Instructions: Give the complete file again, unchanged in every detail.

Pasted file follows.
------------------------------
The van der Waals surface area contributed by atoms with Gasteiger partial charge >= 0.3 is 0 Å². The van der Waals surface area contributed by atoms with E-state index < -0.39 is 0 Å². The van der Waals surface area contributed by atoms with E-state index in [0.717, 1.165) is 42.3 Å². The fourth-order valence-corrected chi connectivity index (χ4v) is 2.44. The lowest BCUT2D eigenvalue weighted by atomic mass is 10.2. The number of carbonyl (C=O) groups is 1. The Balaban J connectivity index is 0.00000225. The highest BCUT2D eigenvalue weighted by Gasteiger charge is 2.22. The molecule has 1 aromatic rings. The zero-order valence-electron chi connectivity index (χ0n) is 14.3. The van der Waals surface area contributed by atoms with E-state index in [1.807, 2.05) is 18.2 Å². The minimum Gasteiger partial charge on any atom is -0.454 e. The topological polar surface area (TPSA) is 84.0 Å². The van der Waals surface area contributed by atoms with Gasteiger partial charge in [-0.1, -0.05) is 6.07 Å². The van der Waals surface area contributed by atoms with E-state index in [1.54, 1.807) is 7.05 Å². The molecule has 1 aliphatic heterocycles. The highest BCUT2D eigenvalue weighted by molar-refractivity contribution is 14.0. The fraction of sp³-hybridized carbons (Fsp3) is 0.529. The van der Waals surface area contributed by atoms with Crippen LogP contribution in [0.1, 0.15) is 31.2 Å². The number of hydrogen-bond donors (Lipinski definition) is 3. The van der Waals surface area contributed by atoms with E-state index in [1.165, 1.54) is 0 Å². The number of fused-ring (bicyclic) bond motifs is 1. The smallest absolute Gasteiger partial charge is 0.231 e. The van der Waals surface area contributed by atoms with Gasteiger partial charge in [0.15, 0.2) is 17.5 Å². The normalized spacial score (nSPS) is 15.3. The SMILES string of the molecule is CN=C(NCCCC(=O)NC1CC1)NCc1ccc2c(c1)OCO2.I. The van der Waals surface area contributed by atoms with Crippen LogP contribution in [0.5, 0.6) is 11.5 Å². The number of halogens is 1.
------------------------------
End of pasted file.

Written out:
The van der Waals surface area contributed by atoms with Gasteiger partial charge >= 0.3 is 0 Å². The van der Waals surface area contributed by atoms with E-state index < -0.39 is 0 Å². The van der Waals surface area contributed by atoms with E-state index in [0.717, 1.165) is 42.3 Å². The fourth-order valence-corrected chi connectivity index (χ4v) is 2.44. The lowest BCUT2D eigenvalue weighted by atomic mass is 10.2. The number of carbonyl (C=O) groups is 1. The Balaban J connectivity index is 0.00000225. The highest BCUT2D eigenvalue weighted by Gasteiger charge is 2.22. The molecule has 1 aromatic rings. The zero-order valence-electron chi connectivity index (χ0n) is 14.3. The van der Waals surface area contributed by atoms with E-state index in [1.807, 2.05) is 18.2 Å². The minimum Gasteiger partial charge on any atom is -0.454 e. The topological polar surface area (TPSA) is 84.0 Å². The van der Waals surface area contributed by atoms with Gasteiger partial charge in [-0.1, -0.05) is 6.07 Å². The van der Waals surface area contributed by atoms with E-state index in [1.54, 1.807) is 7.05 Å². The molecule has 1 aliphatic heterocycles. The highest BCUT2D eigenvalue weighted by molar-refractivity contribution is 14.0. The fraction of sp³-hybridized carbons (Fsp3) is 0.529. The van der Waals surface area contributed by atoms with Crippen LogP contribution in [0.1, 0.15) is 31.2 Å². The number of hydrogen-bond donors (Lipinski definition) is 3. The van der Waals surface area contributed by atoms with E-state index in [1.165, 1.54) is 0 Å². The number of fused-ring (bicyclic) bond motifs is 1. The smallest absolute Gasteiger partial charge is 0.231 e. The van der Waals surface area contributed by atoms with Gasteiger partial charge in [0.15, 0.2) is 17.5 Å². The normalized spacial score (nSPS) is 15.3. The SMILES string of the molecule is CN=C(NCCCC(=O)NC1CC1)NCc1ccc2c(c1)OCO2.I. The van der Waals surface area contributed by atoms with Crippen LogP contribution in [0.5, 0.6) is 11.5 Å². The number of halogens is 1.